|Protect the youth from sexual abuse|
|Thursday, 12 April 2012 13:51|
In Jamaica, there has been a seething, despicable mess of sexual abuse against children, too often committed within families and communities where people are reluctant to make reports for fear of reprisal.
What sort of moral degradation motivates adults to sexually abuse a child? What kind of family member wantonly sexually abuses a child within the home, and steps out in the community the next day, holding their head high? And most importantly, how can these perpetrators be caught and prosecuted if society remains silent?
The rate of sexual abuse against children in Jamaica shows no signs of decline. Just last week, the Office of the Children's Registry reported that at least 7,245 children were sexually assaulted over the last four years.
Also, hand in hand with the issue of child abuse is the growing rate of child trafficking. Almost daily the Jamaican media publishes "Ananda Alerts" of missing teens, mostly girls averaging age15. Some of these teens simply leave home on errands and go missing.
Again the kidnapping and trafficking of children is shrouded in silence. It is astonishing that despite the frequency of the reports of missing teens, there is little evidence of a related national outcry. The news hardly report if these teens are found. If they have not been found, what is happening? Are they being drafted into forced prostitution? Are they being forced into child trafficking? The frequency of these missing teens does not seem normal, and begs serious investigation by Jamaican authorities.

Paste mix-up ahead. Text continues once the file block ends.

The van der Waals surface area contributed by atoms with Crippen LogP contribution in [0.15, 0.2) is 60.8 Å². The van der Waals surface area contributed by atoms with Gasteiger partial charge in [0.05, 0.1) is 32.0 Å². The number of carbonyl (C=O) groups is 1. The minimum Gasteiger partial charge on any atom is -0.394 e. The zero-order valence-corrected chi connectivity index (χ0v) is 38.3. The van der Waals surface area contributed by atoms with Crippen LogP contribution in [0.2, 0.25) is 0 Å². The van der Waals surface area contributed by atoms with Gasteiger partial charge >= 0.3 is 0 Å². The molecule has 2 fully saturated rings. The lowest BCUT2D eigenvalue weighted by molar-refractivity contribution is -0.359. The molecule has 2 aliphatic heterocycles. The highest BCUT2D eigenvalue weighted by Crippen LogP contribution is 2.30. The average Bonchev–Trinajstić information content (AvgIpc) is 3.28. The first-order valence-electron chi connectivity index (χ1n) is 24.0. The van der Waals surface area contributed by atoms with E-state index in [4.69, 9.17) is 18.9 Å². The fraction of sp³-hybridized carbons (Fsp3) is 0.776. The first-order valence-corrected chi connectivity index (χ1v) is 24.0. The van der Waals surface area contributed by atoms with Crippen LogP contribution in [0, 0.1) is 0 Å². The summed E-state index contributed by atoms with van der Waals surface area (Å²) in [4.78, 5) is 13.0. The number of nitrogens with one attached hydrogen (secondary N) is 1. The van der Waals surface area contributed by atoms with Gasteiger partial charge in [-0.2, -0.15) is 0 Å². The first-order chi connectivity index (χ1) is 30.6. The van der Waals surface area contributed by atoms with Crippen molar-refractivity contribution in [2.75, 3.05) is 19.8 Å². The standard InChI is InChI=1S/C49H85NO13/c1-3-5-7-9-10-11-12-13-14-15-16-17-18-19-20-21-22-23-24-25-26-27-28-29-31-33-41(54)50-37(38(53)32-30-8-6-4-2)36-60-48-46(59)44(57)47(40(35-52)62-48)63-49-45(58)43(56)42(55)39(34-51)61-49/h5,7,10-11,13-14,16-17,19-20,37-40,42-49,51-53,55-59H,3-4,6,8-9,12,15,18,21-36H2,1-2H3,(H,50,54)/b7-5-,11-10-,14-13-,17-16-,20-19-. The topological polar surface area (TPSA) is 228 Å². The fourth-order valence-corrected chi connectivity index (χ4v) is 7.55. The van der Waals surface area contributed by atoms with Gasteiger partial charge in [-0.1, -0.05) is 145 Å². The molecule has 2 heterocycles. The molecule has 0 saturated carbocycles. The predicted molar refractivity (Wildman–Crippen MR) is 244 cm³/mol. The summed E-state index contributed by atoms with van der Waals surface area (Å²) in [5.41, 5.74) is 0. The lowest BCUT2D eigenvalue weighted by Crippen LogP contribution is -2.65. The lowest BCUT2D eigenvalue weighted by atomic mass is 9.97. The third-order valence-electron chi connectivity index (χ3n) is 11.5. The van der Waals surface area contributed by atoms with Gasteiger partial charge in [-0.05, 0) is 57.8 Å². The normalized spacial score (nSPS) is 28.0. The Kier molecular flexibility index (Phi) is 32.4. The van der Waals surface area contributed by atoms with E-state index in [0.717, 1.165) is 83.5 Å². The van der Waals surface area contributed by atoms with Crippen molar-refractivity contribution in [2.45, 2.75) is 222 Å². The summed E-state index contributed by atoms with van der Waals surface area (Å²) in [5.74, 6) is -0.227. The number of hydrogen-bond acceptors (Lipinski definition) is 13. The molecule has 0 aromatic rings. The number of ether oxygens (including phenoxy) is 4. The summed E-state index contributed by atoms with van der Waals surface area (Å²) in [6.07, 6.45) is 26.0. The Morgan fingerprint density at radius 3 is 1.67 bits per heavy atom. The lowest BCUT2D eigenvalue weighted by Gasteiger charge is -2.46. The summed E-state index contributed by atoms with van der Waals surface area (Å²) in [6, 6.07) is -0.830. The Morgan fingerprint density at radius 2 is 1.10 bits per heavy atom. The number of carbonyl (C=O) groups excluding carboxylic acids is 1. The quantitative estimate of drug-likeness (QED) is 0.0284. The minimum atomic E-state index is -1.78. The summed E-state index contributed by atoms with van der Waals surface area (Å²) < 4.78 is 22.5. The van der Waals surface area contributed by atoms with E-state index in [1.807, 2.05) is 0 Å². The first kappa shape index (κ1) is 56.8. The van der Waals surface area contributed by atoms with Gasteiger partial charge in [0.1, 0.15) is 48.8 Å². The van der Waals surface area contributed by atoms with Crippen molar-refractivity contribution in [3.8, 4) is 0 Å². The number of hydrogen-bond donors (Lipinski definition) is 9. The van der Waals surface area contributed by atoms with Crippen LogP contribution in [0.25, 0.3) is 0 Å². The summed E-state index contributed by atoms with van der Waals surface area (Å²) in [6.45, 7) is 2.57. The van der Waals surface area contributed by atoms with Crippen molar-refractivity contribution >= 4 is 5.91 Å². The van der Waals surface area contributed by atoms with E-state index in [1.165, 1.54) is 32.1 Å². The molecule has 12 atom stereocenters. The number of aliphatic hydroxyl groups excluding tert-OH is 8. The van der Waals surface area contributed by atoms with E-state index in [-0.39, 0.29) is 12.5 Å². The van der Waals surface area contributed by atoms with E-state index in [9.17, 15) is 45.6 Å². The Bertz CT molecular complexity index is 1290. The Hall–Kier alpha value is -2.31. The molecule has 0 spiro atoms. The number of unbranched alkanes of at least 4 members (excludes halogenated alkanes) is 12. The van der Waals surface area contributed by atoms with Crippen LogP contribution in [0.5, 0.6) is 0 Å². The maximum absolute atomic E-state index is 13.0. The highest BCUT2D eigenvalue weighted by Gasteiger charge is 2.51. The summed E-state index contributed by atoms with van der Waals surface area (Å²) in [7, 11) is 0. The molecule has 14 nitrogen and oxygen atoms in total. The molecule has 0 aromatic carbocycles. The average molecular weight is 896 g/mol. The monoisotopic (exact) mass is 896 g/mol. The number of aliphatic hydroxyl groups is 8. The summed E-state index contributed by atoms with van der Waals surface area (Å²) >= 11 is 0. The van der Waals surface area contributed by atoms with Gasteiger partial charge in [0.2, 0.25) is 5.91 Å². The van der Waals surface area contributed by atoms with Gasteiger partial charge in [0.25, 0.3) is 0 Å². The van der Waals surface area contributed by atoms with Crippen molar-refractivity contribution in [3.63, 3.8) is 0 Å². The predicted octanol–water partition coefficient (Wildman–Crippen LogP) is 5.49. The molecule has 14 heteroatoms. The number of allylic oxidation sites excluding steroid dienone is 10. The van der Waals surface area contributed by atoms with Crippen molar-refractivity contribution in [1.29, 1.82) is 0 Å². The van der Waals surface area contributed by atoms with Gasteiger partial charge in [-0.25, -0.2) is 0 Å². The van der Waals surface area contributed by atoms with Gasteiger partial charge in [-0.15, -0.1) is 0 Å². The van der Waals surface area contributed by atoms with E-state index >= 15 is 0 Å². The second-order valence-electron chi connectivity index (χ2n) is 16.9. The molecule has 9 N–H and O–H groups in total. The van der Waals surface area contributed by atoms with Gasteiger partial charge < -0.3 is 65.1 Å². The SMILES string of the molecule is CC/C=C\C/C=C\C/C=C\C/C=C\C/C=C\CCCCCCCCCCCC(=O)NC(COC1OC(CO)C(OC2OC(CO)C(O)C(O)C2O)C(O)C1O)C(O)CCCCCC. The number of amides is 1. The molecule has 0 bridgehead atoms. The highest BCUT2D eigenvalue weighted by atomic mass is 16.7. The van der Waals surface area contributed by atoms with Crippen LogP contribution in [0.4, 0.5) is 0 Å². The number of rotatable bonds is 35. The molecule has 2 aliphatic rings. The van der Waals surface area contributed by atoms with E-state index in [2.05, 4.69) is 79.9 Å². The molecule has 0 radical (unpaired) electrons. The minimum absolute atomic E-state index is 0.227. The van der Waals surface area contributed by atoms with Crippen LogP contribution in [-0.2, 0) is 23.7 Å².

Towards a solution
Earlier this year, the Ministry of National Security announced that through the launch of the National Task Force against Trafficking in Persons, there was an increase in the rescuing of victims of human trafficking. It is hoped that the work of this agency intensifies to assure more teens are not being kidnapped.
In addition, the Leader of the Opposition Andrew Holness and Prime Minister Simpson Miller has spoken out against the situation. The prime minister has promised that stronger laws will be enforced to deal with these abuses.
These laws, and the related punishment, cannot be too harsh. Although Jamaica currently enforces the Sexual Offences Act of 2009, sometimes the act is ineffective because of the failure of witnesses fearing to report crimes. Therefore, the new laws must be as harsh against the perpetuators, as against those who knowingly refuse to report them.
In addition to the legal and policing power of the government, it is important that every community, every sector, including the Diaspora, collaborate in whatever way possible to protect the nation's youth from abuse.
The youth are our future. What sort of future will there be if these children are being abused sexually, physically and damaged psychologically by those who are supposed to protect and care for them?